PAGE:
I've spoken to quite a few people over the years who say they have very nice clothes they love but the don't wear them anymore.
But my question is this: If you value something so much. . . then don't you think you should be wearing it?
The reality is we are a society who likes to accumulate and, dating back to the Great Depression, we tend to keep everything we believe has monetary value when, in reality, it really doesn't.
For example, a pretty dress or a nice suit you bought ten years ago went for what can be considered a lot of money.
And the problem is you haven't touched it in nine years because, as most clothes do, it went out of style.
Could it come back in style someday? Maybe. Styles do often return.
But this is not a reason to hold onto things you don't use. . . "just in case. "
You feel like, because you spent “good" money on it, you are throwing money away. But ask yourself this. . . is it putting money in your pocket sitting there in the back of your closet with dust on the shoulders?
Is it giving you anything? Do you benefit at all from keeping outdated outfits?
Now ask yourself one more question. . . will you gain anything by getting rid of it and donating it to charity?
Of course you will!
More space to be able to keep the clothes you are going to wear (we only wear 50% of the clothes we own, by the way. )
I might even suggest buying a new outfit for every three to five you get rid of.
Because new clothes make people feel good. I don't recommend buying new clothes for the sake of buying new clothes and throwing away your money. But you've got to admit putting on a new pair of pants that make us look better is a nice, uplifting feeling.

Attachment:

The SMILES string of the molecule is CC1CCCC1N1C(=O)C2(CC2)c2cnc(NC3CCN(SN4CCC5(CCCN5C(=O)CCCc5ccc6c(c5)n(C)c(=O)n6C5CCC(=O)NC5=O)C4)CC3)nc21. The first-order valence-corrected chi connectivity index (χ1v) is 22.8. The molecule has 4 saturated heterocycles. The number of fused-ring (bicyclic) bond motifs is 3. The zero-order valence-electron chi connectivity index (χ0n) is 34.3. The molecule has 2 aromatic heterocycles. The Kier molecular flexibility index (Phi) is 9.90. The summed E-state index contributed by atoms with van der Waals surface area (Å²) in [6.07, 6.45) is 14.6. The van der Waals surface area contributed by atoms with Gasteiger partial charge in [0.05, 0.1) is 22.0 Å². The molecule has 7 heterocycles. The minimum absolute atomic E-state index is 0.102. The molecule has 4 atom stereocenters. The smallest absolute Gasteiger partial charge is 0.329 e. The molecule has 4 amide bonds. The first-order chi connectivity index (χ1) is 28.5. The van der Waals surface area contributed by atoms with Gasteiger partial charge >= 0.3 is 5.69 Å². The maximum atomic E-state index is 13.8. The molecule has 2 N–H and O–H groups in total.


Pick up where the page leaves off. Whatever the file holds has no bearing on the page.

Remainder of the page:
The thing is the items taking up space, yes, you paid for them.
But by keeping something you no longer wear or use you are not getting anything in return but more clutter and a lack of storage space you could be using for something else.
Here is something you should do right now with items (they don't have to be clothes) you are holding onto because you paid good money for them.
1. Go find ten items you own for one reason and one reason only. . .because you paid for it.
2. Grab a piece of paper and make three columns.
3. Write the items you are having trouble getting rid of in the left column. In the middle column, write “why I am keeping this item" and in the third column write “what will I gain by getting rid of this item. "
My guess is you will have a lot more in the right column than you will in the middle.
Be specific with both.
If you can honestly fill up the middle column with more reasons of why you should keep it, and they are good, legitimate reasons, then maybe you shouldn't get rid of it.
But I'm willing to bet that won't be the case.
About the author: Greg Payette is the founder of DiscoverOrganization.com and created a simple, step by step Home Organizing System to help you organize home and life's clutter . Visit DiscoverOrganization.com for more information and to sign up for a Free Home Organizing Mini Course http://discoverorganization.com .